BALTIMORE (AP) — For all the hype surrounding Medina Spirit coming off his victory at the Kentucky Derby, fellow Bob Baffert-trained Concert Tour was a popular pick to win the Preakness.
Instead, he fell flat.
Concert Tour finished an inexplicable ninth in the 10-horse field, ahead of only D. Wayne Lukas’ long shot, Ram. A horse who once looked like Baffert’s best 3-year-old this year was never in contention in the second leg of the Triple Crown.
“I am at a loss for words,” said jockey Mike Smith, who rode Midnight Bourbon in the Kentucky Derby and switched to Concert Tour for the Preakness. “He didn’t seem to participate at all down the backside. He just wasn’t going anywhere, and when I put my hands down, he just backed off. It was very strange.”
With Baffert staying away from Pimlico Race Course because of the controversy surrounding Medina Spirit’s failed post-Derby drug test, assistant Jimmy Barnes was left to saddle two horses in the race. He wondered if it was Concert Tour’s “chance to shine” after skipping the Derby.
Concert Tour didn’t go out to the lead as expected and never challenged, as 11-1 long shot Rombauer pulled off the upset.
“(Smith) said he was out of horse turning for home,” Barnes said.
It’s a second consecutive disappointing result for Concert Tour, whose third-place finish in the Arkansas Derby on April 10 led Baffert and owner Gary West to skip the Kentucky Derby with eyes on the Preakness. Much like the last week, that didn’t work out so well for Baffert.
PRAT FINISHES FIRST
Jockey Flavien Prat finally got to hit the wire first in a Triple Crown race. It’s technically his second victory, but this one he got to enjoy at the finish line.
Prat was aboard Country House in the 2019 Kentucky Derby when he finished second behind Maximum Security. When Maximum Security became the first horse disqualified from that race for interference, Prat and 65-1 Country House were elevated to Derby champions.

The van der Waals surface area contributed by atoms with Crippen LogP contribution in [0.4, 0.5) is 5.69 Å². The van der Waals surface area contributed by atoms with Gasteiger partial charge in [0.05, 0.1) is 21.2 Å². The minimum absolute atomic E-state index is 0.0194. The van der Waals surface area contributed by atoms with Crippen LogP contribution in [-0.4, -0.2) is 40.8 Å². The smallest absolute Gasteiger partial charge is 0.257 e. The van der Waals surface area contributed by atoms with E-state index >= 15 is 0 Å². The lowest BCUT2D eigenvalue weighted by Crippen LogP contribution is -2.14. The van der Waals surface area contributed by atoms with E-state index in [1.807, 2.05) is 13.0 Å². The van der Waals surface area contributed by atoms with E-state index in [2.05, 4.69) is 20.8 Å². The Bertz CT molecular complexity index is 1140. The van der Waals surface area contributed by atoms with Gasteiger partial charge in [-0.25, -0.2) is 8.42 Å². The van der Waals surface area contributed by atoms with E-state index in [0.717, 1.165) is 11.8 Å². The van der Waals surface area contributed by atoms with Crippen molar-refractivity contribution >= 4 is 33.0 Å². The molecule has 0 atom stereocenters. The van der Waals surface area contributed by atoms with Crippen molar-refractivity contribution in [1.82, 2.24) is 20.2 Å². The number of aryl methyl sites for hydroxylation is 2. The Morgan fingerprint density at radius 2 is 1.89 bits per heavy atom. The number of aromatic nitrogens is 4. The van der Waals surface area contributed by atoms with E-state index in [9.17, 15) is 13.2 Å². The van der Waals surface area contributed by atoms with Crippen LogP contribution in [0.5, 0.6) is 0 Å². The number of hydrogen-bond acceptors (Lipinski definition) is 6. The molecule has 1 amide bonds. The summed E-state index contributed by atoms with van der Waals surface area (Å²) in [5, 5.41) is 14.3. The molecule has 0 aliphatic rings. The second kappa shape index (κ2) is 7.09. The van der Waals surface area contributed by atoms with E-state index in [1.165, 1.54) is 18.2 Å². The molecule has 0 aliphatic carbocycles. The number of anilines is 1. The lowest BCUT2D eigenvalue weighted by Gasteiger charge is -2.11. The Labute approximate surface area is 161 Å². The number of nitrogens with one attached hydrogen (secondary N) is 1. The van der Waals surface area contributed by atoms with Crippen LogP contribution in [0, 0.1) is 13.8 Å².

“It’s a lot different when you cross the wire first,” Prat said. “You get that feeling where it’s a lot of joy. It was a lot different in the Derby, but I’m really proud of both races anyway.”
While Todd Pletcher’s longtime assistant, Michael McCarthy, celebrated Preakness victory with his first Triple Crown starter, the Hall of Fame trainer fell to 0 for 10 in the race as Unbridled Honor finished sixth.
“I’m very, very happy for him.” Pletcher said of McCarthy. “He deserved it. … I was rooting for him if we couldn’t do it.”
This Preakness was run in front of fans, but not the crowd of 100,000-plus that usually packs Pimlico. Instead, attendance was capped at 10,000.
Racetrack employees held up signs reminding fans to wear masks — still a rule in Baltimore and at Pimlico on the day Maryland dropped its mask mandate for vaccinated people. Actual adherence to that was spotty at best.
A record $112.5 million was bet on races at Pimlico on Preakness day, shattering the previous mark of $99.8 million wagered two years ago when War of Will won. Neither Maximum Security nor Country House ran in that race.
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